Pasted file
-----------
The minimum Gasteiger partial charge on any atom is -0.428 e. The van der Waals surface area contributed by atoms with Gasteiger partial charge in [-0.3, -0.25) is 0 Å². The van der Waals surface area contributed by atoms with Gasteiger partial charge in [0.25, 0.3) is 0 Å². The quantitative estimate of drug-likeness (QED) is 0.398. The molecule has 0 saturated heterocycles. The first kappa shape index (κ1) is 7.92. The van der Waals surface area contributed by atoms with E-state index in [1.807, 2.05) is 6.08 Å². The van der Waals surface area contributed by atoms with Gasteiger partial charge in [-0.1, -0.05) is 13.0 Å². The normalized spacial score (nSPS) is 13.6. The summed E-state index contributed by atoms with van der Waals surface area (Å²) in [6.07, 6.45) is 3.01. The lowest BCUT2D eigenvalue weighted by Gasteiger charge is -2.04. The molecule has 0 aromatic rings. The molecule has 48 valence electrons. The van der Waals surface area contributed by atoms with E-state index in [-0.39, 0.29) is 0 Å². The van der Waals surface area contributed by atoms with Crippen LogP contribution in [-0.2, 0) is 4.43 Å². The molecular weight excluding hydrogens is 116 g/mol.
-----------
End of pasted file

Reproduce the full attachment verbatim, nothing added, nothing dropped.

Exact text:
The minimum Gasteiger partial charge on any atom is -0.428 e. The van der Waals surface area contributed by atoms with Gasteiger partial charge in [-0.3, -0.25) is 0 Å². The van der Waals surface area contributed by atoms with Gasteiger partial charge in [0.25, 0.3) is 0 Å². The quantitative estimate of drug-likeness (QED) is 0.398. The molecule has 0 saturated heterocycles. The first kappa shape index (κ1) is 7.92. The van der Waals surface area contributed by atoms with E-state index in [1.807, 2.05) is 6.08 Å². The van der Waals surface area contributed by atoms with Gasteiger partial charge in [-0.1, -0.05) is 13.0 Å². The normalized spacial score (nSPS) is 13.6. The summed E-state index contributed by atoms with van der Waals surface area (Å²) in [6.07, 6.45) is 3.01. The lowest BCUT2D eigenvalue weighted by Gasteiger charge is -2.04. The molecule has 0 aromatic rings. The molecule has 48 valence electrons. The van der Waals surface area contributed by atoms with E-state index in [-0.39, 0.29) is 0 Å². The van der Waals surface area contributed by atoms with Crippen LogP contribution in [-0.2, 0) is 4.43 Å². The molecular weight excluding hydrogens is 116 g/mol.